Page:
I was finally released from the hospital a few weeks after waking up. I went home and continued chemo followed by radiation. Within the year my tumor, which was about the size of a football between my lungs and on top of my heart, began to shrink at a very fast pace. My doctors had formulated the perfect treatment to fight my cancer. My oncologist called my survival a miracle. I still had the bedsore and had to go to physical therapy to get the strength back in my legs and arms.
In all the time that I was fighting the illness, I did not touch a cigarette. In fact, when I woke up, I didn’t even have the craving. However, stress would once again rear its ugly head, and my craving returned. After returning home, my family informed me that they had closed the comic book store while I was in the coma. The guy who ran the store while I was not there (a friend from childhood) had emptied out the bank account, stolen a large amount of stock, and moved. On top of that, my relationship with my wife changed in a major way. She became more like a caretaker than a partner. She was under an enormous amount of stress taking care of me and the baby . Long story short, we grew apart.
By the end of 2004, I was at a loss with the business, going through a divorce/dealing with custody, and still recovering from my illness. Although, the divorce was uncontested, it was a time of great stress. I decided to sell the store and just get better. I turned back to cigarettes as a way to cope with the stress. I jumped right back in at two packs a day like I never stopped.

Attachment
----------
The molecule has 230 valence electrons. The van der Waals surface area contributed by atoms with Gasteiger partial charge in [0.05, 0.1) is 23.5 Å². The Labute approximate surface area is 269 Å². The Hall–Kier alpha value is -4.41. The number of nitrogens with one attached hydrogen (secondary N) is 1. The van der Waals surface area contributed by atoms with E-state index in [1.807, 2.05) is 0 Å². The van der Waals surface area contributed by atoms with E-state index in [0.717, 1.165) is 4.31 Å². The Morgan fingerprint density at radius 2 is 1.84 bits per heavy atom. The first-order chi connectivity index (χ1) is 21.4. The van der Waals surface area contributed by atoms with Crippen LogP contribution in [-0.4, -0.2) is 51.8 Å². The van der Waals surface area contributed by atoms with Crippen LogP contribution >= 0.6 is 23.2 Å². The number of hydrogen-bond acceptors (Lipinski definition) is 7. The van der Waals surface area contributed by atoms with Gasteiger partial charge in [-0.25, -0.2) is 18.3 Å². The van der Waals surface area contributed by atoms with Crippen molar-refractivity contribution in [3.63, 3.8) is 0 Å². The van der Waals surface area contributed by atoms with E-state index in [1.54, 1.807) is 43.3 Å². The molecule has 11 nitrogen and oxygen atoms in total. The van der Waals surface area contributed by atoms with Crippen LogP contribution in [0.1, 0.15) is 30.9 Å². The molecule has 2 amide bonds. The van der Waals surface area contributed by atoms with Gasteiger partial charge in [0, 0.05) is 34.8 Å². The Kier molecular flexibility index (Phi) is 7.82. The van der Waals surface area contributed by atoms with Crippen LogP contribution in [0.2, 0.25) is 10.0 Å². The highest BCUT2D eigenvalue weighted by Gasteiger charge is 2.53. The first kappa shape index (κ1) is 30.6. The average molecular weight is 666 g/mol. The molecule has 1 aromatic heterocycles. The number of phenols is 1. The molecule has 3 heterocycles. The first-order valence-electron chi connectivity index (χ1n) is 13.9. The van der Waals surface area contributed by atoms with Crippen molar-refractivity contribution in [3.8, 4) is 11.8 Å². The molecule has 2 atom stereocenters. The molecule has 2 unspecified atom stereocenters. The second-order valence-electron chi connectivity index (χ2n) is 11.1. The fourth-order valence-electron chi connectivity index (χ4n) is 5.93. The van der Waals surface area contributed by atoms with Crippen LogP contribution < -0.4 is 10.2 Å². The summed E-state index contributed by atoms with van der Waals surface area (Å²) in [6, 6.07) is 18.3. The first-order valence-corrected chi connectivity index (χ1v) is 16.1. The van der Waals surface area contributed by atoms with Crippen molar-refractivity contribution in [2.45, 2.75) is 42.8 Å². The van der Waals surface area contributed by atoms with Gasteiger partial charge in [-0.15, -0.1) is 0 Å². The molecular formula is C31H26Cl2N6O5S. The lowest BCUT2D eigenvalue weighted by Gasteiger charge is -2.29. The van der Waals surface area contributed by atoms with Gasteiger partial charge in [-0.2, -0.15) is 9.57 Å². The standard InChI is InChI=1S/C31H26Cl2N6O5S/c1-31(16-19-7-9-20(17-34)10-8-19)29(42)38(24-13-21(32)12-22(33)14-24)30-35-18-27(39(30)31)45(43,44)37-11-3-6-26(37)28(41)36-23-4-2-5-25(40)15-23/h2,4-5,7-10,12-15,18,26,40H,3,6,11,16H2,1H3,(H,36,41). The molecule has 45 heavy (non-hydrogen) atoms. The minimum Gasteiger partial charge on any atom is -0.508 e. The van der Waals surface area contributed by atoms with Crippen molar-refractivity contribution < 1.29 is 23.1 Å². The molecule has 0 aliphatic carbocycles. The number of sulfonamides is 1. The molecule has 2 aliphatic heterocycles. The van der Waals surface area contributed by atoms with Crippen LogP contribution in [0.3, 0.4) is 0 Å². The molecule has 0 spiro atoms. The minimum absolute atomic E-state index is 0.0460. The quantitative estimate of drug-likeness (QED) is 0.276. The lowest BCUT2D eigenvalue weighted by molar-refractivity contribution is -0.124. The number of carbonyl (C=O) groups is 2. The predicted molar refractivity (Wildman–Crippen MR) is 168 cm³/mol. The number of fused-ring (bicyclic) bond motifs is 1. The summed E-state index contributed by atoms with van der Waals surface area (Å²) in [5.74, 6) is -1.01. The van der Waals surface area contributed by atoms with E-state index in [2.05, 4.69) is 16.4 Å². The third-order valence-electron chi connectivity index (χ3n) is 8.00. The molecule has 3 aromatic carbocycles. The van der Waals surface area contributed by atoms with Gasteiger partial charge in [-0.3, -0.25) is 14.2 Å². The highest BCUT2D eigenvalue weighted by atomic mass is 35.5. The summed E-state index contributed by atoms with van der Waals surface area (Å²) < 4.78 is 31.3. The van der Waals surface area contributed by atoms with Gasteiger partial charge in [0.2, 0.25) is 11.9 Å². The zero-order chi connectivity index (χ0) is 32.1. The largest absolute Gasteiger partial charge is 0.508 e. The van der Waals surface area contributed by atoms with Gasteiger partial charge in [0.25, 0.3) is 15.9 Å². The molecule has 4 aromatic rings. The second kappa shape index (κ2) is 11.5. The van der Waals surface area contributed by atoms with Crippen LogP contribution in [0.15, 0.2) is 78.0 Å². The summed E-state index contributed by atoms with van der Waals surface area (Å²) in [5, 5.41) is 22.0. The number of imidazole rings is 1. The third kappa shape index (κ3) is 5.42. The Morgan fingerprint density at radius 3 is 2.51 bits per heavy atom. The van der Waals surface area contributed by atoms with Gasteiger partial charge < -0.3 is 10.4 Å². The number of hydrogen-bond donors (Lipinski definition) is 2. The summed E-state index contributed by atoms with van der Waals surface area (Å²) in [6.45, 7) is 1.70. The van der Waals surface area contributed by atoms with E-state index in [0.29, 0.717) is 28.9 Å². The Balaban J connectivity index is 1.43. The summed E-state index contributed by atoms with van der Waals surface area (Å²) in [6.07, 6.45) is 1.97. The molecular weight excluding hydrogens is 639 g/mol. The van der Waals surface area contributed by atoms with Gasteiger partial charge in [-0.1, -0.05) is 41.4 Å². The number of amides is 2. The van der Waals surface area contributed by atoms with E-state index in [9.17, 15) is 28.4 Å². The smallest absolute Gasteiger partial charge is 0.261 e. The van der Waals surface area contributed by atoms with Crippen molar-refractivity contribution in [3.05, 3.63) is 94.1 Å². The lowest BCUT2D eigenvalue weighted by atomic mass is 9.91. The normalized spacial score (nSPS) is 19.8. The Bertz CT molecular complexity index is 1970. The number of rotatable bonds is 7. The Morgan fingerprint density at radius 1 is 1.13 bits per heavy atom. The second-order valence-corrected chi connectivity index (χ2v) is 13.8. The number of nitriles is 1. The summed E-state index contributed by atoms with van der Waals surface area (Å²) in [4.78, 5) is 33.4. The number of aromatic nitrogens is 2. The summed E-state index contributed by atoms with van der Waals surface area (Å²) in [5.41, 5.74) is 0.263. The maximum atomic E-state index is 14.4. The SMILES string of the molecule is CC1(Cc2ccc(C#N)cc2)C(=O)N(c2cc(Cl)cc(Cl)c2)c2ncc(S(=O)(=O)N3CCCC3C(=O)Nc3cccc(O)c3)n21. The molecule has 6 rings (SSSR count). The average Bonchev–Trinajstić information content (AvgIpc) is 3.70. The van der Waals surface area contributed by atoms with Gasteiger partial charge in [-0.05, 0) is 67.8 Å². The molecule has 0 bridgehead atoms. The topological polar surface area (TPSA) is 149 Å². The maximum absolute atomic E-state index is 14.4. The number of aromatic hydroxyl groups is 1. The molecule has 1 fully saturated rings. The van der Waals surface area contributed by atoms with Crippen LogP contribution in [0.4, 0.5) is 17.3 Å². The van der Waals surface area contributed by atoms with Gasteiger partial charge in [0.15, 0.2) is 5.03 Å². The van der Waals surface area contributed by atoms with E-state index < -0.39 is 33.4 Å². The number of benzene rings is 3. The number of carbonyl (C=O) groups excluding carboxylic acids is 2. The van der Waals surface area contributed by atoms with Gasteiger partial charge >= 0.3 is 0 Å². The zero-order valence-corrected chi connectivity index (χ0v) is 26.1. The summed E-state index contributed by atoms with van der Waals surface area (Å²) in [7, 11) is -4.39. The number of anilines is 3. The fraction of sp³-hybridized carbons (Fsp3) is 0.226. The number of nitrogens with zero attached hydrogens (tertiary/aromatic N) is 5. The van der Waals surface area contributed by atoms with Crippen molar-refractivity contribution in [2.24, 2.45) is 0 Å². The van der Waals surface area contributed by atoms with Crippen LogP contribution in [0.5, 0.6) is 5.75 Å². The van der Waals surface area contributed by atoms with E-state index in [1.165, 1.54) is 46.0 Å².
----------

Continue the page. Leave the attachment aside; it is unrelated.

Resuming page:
Vapr: What made you decide to switch to e-cigarettes. You mentioned you were unable to give up cigarettes even after barely beating stage IV Hodgkin’s lymphoma – how hard did you find it to transition to ecigs? Was it easy to transition to vaping from traditional cigarettes or were you still battling with cravings?
In February 2013, my wife and I were out for dinner, and she said that she thought I should try vaping again. We went to a local B&M, and she bought me an ego battery and an iSmoka BCC Mega and some 24 mg tobacco flavored juice as a birthday present. I had also recently just bought a carton of cigarettes, which I kept in the car. I promised my wife and myself that I would really give vaping a chance. It immediately took care of that craving. The next day, driving through town, I gave the carton in my car to a homeless man and never bought another pack of cigarettes.
Vaping was the answer for me.
Vapr: 3 years is a huge milestone and it must have taken a lot of hard work to get to this point. How has the transition helped you physically and mentally?
With vaping, it was easy to transition from higher nicotine levels to lower nicotine levels. I started out at 24 mg and am down to anywhere between 6 mg and in 3 mg liquid. I am happier, healthier, and, truly, enjoying my life more than ever.
Vapr: Have you found that e-cigarettes have saved you money or was it more expensive than traditional cigarettes?
Kevin Rhodes, aka LonesomeRhodesTN no longer has active cancer, just a mass of scar tissue from where the tumour was. The switch to vaping brought back his sense of smell, his ability to breathe better and he is now “happier, healthier, and, truly, enjoying my life more than ever”.
He is now three years smoke-free ever since the day he started vaping. After smoking since age 10-11 and smoking 2 packs a day for years, the craving disappeared immediately once he was introduced to vaping and he hasn’t turned back since. He estimates that he only spends 1/3rd the amount of money that he would spend on cigarettes saving around $2,400 a year.
Kevin’s story not only demonstrates the immense dangers of smoking cigarettes but how vaping can be used as a cessation that can improve your health, your happiness and your financial situation.